Figure 1. Gastric endoscopy revealing nodular sarcoid lesions in stomach
Figure 2. Hematoxylin and eosin staining of gastric biopsy showing non-caseating granuloma and mucosal lymphocyte infiltration
Figure 3. Acid fast stain of gastric biopsy that revealed absence of acid fast bacillus

3. Discussion

Sarcoidosis is a systemic disease of unknown etiology characterized by the formation of noncaseating granulomas in the organs affected. Sarcoidosis commonly affects intrathoracic lymph nodes, lungs, skin and eyes [1]. Gastrointestinal sarcoidosis is rare and may happen alone or with pulmonary and other organ involvement. the stomach, particularly the antrum is the most commonly affected organ in gastrointestinal sarcoidosis [2]. Clinically recognizable gastric sarcoidosis is noted in < 1% of sarcoidosis patients [4]. Israel et al report a 0.6 % incidence of symptomatic gastrointestinal sarcoidosis in a study of 160 sarcoid patients [5].

In an analysis of 44 biopsy-proven gastric sarcoid cases, epigastric pain and emesis were reported to be the most common symptoms, as noted in 70% and 33% of cases respectively [3]. Other symptoms include early satiety, vomiting, hematemesis, melena and weight loss [6]. Very rarely gastric sarcoidosis may present as pernicious anemia and irritable bowel syndrome [7].

Laboratory investigations are not helpful in the diagnosis of gastric sarcoidosis as they may reveal nonspecific abnormalities such as peripheral lymphopenia with CD4 T-lymphocyte depletion, elevated levels of serum angiotensin converting enzyme (ACE), lysozyme, beta-macroglobulin, hypercalcemia and hypercalciuria [8]. Gastric aspirate may show elevated ACE levels [9].

Esophagogastroduodenoscopy is required to obtain a biopsy that may reveal noncaseating granulomas. It is important to note that, 50% of the gastric sarcoid cases have no visible lesion on endoscopy [3] and non-caseating granulomas may be absent in biopsies. Palmer et al followed 6 patients with biopsy confirmed gastric sarcoidosis for a period of 18 months, during which none of the patients became symptomatic though there were no change in biopsy patterns [10]. One or more of the following endoscopic findings may be noted in gastric sarcoidosis : i) Single or multiple ulceration that may mimic peptic ulcer disease [11], ii) cone shaped antral deformities [12], iii) polyposis [13], iv) diffuse nodular lesions [14], v) linitis plastica like lesion (irreversible) [13, 15, 16]. Other endoscopic abnormalities noted may include gastric wall thickening [17, 18, 19, 20], cobble stoning [11, 12, 13, 14, 21] and pyloric stenosis [22]. Gastric biopsy are subjected to various stains to rule out other granulomatous disorders such as crohn’s disease, malignancy, foreign body, tuberculosis, parasites, bacteria, fungi, syphilis and helicobacter pylori [23]. Endoscopic ultrasonography and computed tomography of the abdomen may show other abdominal sarcoid manifestations such as regional and retroperitoneal lymphadenopathy and hepatosplenomegaly [9, 24, 25, 26].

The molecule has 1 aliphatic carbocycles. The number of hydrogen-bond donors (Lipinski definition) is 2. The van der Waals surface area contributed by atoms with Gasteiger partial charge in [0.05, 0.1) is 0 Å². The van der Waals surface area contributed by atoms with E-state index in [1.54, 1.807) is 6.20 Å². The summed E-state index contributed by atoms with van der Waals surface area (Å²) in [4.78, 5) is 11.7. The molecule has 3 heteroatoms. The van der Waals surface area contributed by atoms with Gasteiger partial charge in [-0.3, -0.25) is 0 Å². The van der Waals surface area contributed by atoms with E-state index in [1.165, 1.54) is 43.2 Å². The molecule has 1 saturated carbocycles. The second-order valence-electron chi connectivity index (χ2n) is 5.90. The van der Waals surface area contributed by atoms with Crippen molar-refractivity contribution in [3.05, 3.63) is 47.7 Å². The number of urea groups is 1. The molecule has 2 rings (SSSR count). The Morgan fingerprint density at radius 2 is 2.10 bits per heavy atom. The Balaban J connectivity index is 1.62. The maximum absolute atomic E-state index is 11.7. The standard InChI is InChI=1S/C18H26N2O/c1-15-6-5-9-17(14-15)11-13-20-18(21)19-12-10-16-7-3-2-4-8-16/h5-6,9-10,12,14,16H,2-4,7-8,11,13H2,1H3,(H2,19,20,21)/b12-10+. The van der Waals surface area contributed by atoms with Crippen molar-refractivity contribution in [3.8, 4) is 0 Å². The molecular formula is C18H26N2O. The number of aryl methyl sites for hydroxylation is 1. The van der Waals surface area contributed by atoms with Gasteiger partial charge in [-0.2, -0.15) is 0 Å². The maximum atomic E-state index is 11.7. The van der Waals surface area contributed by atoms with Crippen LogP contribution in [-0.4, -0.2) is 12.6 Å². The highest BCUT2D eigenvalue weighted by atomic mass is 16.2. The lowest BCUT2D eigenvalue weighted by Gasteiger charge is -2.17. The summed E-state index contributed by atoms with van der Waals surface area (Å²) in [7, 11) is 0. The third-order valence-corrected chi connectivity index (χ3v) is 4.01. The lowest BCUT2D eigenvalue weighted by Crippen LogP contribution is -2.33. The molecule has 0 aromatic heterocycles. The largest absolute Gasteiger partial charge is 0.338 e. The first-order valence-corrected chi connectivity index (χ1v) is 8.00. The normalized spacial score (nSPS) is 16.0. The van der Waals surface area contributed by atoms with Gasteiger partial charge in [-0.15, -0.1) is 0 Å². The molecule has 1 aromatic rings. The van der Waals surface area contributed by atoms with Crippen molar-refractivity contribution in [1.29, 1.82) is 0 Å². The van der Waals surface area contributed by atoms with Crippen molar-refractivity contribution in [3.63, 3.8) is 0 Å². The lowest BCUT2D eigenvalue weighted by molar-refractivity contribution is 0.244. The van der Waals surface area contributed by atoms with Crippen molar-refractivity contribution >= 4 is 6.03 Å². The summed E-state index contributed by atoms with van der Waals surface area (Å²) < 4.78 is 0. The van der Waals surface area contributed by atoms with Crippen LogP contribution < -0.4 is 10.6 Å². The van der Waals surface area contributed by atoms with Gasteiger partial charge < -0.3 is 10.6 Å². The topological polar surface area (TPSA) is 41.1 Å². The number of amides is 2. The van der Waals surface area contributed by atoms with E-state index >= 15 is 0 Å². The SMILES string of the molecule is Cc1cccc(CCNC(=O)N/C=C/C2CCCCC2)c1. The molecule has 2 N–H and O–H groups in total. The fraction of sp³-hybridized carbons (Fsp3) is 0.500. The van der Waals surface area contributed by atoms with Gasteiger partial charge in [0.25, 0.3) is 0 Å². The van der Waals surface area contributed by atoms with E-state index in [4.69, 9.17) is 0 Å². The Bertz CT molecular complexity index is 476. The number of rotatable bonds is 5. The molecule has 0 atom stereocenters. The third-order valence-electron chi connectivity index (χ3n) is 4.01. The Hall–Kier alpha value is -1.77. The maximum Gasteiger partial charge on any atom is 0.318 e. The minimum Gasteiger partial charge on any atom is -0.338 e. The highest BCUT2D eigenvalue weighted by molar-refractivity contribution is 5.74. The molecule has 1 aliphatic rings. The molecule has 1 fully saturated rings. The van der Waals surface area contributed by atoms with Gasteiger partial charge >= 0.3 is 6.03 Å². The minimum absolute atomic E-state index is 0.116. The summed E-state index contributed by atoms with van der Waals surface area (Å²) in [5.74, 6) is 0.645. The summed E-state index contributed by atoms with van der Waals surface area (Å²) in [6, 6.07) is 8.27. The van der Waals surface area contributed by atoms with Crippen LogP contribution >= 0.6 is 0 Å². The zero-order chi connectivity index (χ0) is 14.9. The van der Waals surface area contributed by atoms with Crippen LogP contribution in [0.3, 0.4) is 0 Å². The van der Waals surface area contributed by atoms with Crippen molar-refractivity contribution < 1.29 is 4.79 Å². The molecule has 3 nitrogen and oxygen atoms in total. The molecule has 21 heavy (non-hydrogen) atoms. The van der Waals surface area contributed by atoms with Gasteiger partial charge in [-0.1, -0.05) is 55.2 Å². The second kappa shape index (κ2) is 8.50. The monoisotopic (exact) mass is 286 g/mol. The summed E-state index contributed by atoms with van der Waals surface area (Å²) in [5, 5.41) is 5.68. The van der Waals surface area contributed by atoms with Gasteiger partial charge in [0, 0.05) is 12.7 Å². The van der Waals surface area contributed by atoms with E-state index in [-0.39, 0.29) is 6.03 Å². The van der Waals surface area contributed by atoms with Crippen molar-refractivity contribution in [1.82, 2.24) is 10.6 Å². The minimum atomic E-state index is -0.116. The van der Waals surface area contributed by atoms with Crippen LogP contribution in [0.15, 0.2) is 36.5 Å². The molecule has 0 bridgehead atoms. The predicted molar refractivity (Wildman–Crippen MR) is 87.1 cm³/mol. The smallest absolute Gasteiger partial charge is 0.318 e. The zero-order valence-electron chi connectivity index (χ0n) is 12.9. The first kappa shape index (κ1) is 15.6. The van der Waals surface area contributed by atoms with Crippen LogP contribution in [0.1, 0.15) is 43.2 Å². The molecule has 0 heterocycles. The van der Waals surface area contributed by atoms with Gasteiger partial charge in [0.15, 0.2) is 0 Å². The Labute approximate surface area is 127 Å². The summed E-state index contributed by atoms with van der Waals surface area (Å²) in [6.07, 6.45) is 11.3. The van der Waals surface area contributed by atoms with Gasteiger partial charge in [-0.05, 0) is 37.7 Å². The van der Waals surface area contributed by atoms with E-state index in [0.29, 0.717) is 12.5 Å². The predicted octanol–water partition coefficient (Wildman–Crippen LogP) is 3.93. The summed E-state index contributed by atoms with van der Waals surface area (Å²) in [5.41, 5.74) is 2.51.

There is no established standardized treatment for the management of gastrointestinal sarcoidosis.Based on recommendations for the management of gastrointestinal sarcoidosis corticosteroids are the initial drug of choice. Asymptomatic cases do not require treatment and most symptomatic cases of gastrointestinal sarcoidosis respond to oral prednisone at 20-40 mg per day. Steroid refractory cases are managed with antimetabolites such as methotrexate, azathioprine and leflunomide; tumor necrosis factor alpha antagonists are used as third line agents [23, 27]. Gastric resection is considered in cases that are refractory to medical management, obstruction, severe malabsorption or hemorrhage [28].

4. Conclusion

Gastrointestinal sarcoidosis is a very rare manifestation of sarcoidosis that may occur as a part of multiorgan involvement or in isolation. Stomach (antrum) is the most commonly affected region in gastrointestinal sarcoidosis. Due to nonspecific signs and symptoms diagnosis of gastric sarcoid is often difficult. In patients with established sarcoid patients who develop non-specific gastrointestinal symptoms, suspicion for gastrointestinal sarcoidosis should be high. Endoscopic biopsy is the key to establish the diagnosis of gastric sarcoidosis as it not only reveals non-caseating sarcoid granulomas, but also rules out other granulomatous diseases. Though no established guidelines exist for the management of gastrointestinal sarcoidosis, majority of cases promptly respond to oral steroids.